Reunited at Palazzo Pitti, the mythical figure who was Bartolo’s arm for much of his life, is the picture of the dwarf Morgante, the most well-known of the five buffoons who resided at the court of Cosimo I de ‘Medici. “Thereupon, he depicted Bronzino to the Duke Cosimo, Morgante Nano, Ignudo, and the entire scene in two different ways, i.e., the front and the back of the painting, with that extravagant display of hideous appendages that has that dwarf: what painting in that genre is lovely and amazing” (Vasari, Bronzino’s life). Given that he was not permitted to hunt for larger game, the painting, which is painted on both sides, shows the dwarf as a “bird,” or bird hunter. In the two moments of action that follow, the character is seen from the front and the rear, respectively. Before going hunting, the character is shown holding an owl that is being used as bait to draw an acorn that is flying through the air. The genitalia are coated in two podaliric butterflies that were just found during the repair. proudly reveals the prey while turning to face the observer from behind. Painting a piece from several views on Bronzino, at the time of the litigation about the “comparison” (i.e., the argument over which art form is superior, painting vs. sculpture), provided the facts in response to those who argued that statuary was superior since it provided a greater variety of viewpoints. The picture is now on display at the Palatina Gallery’s Apollo room. This extremely delicate piece now has a new display case, impact absorption technology, and the newest anti-reflex glass available. It is in a more secure place here. Indeed, in the first-floor hallway of the Uffizi, where it was situated between 2013 and 2016—alongside the artist’s portrait gallery—the movements of the floor in the middle of the passage, brought on by foot traffic, posed a risk to his storage.
Known for his keen and humorous words, Arm of Bartolo—dubbed with ironic sarcasm as the enormous protagonist of Luigi Pulci’s poetry of the same name—was a highly famous figure during Cosimo I’s reign. It was even featured in the biographies of Vasari. And as time went on, it started to appear in today’s recognized masterpieces. Not to be forgotten are the double portrait of Bronzino, the bronze statue of Giambologna for the little fountain in the hanging garden, and Valerio Cioli’s marble sculpture for the Bacchino fountain in the Boboli garden, which shows it with a turtle ride. Currently on display in Bargello, above the Loggia dei Lanzi, where it may be seen on the steed of marine monster. Then, Giambologna restates Morgante’s significance in Cosimo’s life and depicts him standing in front of the Grand Duke’s horse statue in Piazza della Signoria, participating in the coronation of his Lord with a disquieting demeanor that befits his function.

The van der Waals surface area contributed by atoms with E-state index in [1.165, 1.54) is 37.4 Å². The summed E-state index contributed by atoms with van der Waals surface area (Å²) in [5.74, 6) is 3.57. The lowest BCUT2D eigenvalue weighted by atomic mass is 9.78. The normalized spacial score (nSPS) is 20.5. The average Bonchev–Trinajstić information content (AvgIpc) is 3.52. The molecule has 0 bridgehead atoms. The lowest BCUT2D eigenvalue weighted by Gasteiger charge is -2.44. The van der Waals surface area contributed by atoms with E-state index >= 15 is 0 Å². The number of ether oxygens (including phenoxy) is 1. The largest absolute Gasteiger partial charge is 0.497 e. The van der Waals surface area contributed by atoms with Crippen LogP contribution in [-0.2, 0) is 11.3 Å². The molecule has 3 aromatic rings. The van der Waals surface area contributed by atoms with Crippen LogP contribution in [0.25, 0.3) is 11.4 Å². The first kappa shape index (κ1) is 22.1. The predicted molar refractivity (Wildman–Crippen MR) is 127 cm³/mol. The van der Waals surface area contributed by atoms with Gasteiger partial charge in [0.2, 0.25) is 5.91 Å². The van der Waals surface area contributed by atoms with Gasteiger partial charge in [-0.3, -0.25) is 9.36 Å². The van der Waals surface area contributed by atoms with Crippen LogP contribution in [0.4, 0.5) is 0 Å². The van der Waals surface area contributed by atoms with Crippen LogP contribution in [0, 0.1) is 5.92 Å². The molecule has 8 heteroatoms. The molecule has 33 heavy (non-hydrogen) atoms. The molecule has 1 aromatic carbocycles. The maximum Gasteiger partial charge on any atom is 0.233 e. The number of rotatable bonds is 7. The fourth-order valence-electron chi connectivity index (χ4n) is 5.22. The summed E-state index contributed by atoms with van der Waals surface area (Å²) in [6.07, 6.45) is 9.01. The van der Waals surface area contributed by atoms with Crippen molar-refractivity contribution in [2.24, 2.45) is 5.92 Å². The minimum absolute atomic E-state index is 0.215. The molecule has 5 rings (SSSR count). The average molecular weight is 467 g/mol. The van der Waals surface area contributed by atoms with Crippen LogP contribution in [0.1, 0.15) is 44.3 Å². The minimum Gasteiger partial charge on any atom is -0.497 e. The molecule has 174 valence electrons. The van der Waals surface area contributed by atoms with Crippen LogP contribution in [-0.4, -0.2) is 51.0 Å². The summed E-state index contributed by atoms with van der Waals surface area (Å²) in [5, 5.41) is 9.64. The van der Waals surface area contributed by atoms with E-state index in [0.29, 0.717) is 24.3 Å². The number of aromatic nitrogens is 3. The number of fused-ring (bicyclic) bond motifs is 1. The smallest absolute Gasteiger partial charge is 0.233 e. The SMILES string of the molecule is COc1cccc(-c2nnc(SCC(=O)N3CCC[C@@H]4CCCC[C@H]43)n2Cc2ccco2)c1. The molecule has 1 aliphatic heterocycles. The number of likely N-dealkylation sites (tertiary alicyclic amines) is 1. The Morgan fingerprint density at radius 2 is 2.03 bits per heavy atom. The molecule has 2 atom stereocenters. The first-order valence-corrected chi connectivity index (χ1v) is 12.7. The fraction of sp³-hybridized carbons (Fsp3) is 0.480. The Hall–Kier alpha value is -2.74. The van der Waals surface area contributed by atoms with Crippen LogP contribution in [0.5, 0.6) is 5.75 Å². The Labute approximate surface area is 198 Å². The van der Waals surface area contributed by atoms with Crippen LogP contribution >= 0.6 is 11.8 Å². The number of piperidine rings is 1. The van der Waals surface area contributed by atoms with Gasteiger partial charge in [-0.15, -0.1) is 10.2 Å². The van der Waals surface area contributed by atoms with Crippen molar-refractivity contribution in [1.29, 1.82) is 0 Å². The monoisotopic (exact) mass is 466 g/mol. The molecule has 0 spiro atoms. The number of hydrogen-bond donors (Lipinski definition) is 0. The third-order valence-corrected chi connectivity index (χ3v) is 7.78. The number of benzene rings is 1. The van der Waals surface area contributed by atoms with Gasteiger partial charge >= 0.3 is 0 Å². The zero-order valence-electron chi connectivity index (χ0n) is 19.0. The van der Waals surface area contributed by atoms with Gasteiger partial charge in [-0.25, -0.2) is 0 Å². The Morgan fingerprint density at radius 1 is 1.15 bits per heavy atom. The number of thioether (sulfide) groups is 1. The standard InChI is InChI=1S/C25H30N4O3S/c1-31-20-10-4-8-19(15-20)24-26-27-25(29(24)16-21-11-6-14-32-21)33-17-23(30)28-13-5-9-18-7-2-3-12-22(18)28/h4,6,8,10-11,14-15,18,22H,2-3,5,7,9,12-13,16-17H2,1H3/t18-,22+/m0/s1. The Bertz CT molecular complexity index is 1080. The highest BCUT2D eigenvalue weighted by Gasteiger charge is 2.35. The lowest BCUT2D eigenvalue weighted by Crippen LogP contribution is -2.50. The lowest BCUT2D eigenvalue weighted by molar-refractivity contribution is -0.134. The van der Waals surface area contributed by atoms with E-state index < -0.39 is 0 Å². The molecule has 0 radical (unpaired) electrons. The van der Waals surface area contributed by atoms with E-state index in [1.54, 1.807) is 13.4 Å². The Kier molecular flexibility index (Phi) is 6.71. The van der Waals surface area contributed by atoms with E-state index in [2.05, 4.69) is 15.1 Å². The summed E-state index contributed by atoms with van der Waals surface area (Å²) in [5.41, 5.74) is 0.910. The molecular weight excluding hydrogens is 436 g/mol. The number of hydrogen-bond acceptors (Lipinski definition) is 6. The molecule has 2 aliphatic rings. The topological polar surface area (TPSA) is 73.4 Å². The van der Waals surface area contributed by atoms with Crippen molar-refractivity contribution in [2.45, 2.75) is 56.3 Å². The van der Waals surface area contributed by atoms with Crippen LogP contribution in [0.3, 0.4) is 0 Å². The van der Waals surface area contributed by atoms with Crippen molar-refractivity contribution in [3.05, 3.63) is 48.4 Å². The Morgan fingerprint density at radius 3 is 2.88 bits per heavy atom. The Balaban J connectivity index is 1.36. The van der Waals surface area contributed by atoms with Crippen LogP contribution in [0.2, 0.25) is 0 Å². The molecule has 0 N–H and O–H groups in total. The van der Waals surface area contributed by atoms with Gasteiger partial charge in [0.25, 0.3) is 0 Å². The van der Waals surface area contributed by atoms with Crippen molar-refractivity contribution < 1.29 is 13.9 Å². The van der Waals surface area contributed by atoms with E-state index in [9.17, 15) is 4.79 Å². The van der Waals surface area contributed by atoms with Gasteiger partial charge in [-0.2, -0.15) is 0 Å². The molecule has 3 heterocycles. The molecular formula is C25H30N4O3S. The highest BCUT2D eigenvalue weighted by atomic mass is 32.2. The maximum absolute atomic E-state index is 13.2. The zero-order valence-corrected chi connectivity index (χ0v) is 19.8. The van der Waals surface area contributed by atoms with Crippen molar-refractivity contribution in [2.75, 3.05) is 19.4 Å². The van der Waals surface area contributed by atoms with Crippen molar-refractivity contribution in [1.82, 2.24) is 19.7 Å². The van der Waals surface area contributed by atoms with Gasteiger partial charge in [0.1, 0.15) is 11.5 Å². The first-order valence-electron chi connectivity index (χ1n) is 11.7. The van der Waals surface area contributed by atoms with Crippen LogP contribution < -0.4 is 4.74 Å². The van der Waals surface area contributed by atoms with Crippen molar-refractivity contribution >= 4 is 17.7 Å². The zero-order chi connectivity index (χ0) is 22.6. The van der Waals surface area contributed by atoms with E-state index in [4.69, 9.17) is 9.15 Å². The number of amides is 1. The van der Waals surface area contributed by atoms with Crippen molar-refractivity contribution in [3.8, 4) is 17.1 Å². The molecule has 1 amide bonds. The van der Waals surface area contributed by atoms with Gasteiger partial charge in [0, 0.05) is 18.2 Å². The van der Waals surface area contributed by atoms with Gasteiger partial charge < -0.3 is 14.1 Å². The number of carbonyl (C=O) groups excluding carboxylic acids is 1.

The Bronzino painting underwent extensive restoration work in the nineteenth century that changed the dwarf none that in the Bacchus god into a mythological figure, possibly in response to the most consonant figure’s nudity. The head was given a crown made of live leaves, the pelvis and genitalia were concealed by another garland made of Pampini and bunches, and painted again owl was transformed into a glass of wine.
Only in 2010—during a painstaking restoration process—were these alterations taken down, giving the work its original look once again and the Nano Morgante its rightful place in history as a proficient bird hunter, as attested to by historical records.
The director of the Uffizi Galleries, Eike Schmidt, explains, “The chronicles pass by that Bartolo’s arm had a complex and witty, charismatic and sometimes even quarrelsome personality. He was one of the protagonists of the social and political life of the court, very dear to Cosimo I, whose sixteenth-century birthday is celebrated this year. Therefore, the exhibition of Bronzino’s portrait in Palazzo Pitti—arguably the greatest painter of that court—is a joint museum and celebration occasion. Furthermore, it is a procedure that protects such a delicate piece from the dangers of the picture film coming away.”
Our friendly guides will take you on an exciting learning journey through the streets of Florence. They’ll share fascinating stories and secrets about the city’s history. Along the way, you’ll discover hidden treasures and famous landmarks, including the Duomo, Ponte Vecchio, and Piazza Pitti.
Remember to book your slot in advance. Our free walking tours in Florence can fill up quickly, especially during peak tourist seasons. we are starting our tour from Santa Maria Novella square, meeting point in front of Minerva Hotel.